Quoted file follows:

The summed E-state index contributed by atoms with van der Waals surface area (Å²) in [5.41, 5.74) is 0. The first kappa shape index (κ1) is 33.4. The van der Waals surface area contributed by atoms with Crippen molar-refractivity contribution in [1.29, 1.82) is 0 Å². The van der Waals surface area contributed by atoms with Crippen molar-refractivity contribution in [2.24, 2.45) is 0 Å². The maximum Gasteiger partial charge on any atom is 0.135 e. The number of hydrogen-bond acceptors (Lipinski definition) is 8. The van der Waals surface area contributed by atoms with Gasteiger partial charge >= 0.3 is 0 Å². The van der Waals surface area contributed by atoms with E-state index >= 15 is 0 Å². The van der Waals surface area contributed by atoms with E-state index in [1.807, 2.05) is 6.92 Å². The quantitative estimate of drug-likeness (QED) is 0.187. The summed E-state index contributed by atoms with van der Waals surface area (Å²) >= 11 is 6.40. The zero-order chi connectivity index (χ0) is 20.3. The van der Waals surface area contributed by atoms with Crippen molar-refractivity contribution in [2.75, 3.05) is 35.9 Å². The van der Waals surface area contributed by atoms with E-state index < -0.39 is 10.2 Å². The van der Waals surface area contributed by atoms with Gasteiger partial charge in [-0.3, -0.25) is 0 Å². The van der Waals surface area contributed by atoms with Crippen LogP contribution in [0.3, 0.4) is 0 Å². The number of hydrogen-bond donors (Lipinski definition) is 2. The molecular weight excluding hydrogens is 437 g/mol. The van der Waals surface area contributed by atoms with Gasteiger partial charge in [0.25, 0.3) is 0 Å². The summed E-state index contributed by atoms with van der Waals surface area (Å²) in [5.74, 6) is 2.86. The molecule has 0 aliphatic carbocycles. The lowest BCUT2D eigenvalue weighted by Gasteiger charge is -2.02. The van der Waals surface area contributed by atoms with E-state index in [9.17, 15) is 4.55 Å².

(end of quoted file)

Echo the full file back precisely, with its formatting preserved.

The summed E-state index contributed by atoms with van der Waals surface area (Å²) in [5.41, 5.74) is 0. The first kappa shape index (κ1) is 33.4. The van der Waals surface area contributed by atoms with Crippen molar-refractivity contribution in [1.29, 1.82) is 0 Å². The van der Waals surface area contributed by atoms with Crippen molar-refractivity contribution in [2.24, 2.45) is 0 Å². The maximum Gasteiger partial charge on any atom is 0.135 e. The number of hydrogen-bond acceptors (Lipinski definition) is 8. The van der Waals surface area contributed by atoms with Gasteiger partial charge >= 0.3 is 0 Å². The van der Waals surface area contributed by atoms with E-state index >= 15 is 0 Å². The van der Waals surface area contributed by atoms with E-state index in [1.807, 2.05) is 6.92 Å². The quantitative estimate of drug-likeness (QED) is 0.187. The summed E-state index contributed by atoms with van der Waals surface area (Å²) >= 11 is 6.40. The zero-order chi connectivity index (χ0) is 20.3. The van der Waals surface area contributed by atoms with Crippen molar-refractivity contribution in [2.75, 3.05) is 35.9 Å². The van der Waals surface area contributed by atoms with E-state index < -0.39 is 10.2 Å². The van der Waals surface area contributed by atoms with Gasteiger partial charge in [-0.3, -0.25) is 0 Å². The van der Waals surface area contributed by atoms with Crippen LogP contribution in [0.3, 0.4) is 0 Å². The number of hydrogen-bond donors (Lipinski definition) is 2. The molecular weight excluding hydrogens is 437 g/mol. The van der Waals surface area contributed by atoms with Gasteiger partial charge in [0.25, 0.3) is 0 Å². The summed E-state index contributed by atoms with van der Waals surface area (Å²) in [5.74, 6) is 2.86. The molecule has 0 aliphatic carbocycles. The lowest BCUT2D eigenvalue weighted by Gasteiger charge is -2.02. The van der Waals surface area contributed by atoms with E-state index in [9.17, 15) is 4.55 Å².